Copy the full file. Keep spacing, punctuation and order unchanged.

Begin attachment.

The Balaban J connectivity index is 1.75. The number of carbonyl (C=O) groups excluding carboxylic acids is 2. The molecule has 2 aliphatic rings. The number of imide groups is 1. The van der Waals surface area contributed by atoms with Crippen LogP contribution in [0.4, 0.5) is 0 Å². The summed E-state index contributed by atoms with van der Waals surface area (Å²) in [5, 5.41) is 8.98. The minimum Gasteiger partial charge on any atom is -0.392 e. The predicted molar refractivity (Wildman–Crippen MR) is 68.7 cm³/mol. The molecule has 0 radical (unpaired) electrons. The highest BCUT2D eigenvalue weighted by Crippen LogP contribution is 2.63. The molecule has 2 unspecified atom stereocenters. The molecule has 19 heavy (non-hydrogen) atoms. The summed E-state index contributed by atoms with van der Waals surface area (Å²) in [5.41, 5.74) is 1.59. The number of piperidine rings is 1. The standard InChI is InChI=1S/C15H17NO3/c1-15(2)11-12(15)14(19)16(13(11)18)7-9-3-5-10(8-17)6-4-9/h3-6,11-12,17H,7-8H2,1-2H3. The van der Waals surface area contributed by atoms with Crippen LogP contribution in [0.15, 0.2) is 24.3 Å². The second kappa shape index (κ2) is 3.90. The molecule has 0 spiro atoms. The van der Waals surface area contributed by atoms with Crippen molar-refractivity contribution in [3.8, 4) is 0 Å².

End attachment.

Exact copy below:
The Balaban J connectivity index is 1.75. The number of carbonyl (C=O) groups excluding carboxylic acids is 2. The molecule has 2 aliphatic rings. The number of imide groups is 1. The van der Waals surface area contributed by atoms with Crippen LogP contribution in [0.4, 0.5) is 0 Å². The summed E-state index contributed by atoms with van der Waals surface area (Å²) in [5, 5.41) is 8.98. The minimum Gasteiger partial charge on any atom is -0.392 e. The predicted molar refractivity (Wildman–Crippen MR) is 68.7 cm³/mol. The molecule has 0 radical (unpaired) electrons. The highest BCUT2D eigenvalue weighted by Crippen LogP contribution is 2.63. The molecule has 2 unspecified atom stereocenters. The molecule has 19 heavy (non-hydrogen) atoms. The summed E-state index contributed by atoms with van der Waals surface area (Å²) in [5.41, 5.74) is 1.59. The number of piperidine rings is 1. The standard InChI is InChI=1S/C15H17NO3/c1-15(2)11-12(15)14(19)16(13(11)18)7-9-3-5-10(8-17)6-4-9/h3-6,11-12,17H,7-8H2,1-2H3. The van der Waals surface area contributed by atoms with Crippen LogP contribution in [0.15, 0.2) is 24.3 Å². The second kappa shape index (κ2) is 3.90. The molecule has 0 spiro atoms. The van der Waals surface area contributed by atoms with Crippen molar-refractivity contribution in [3.8, 4) is 0 Å².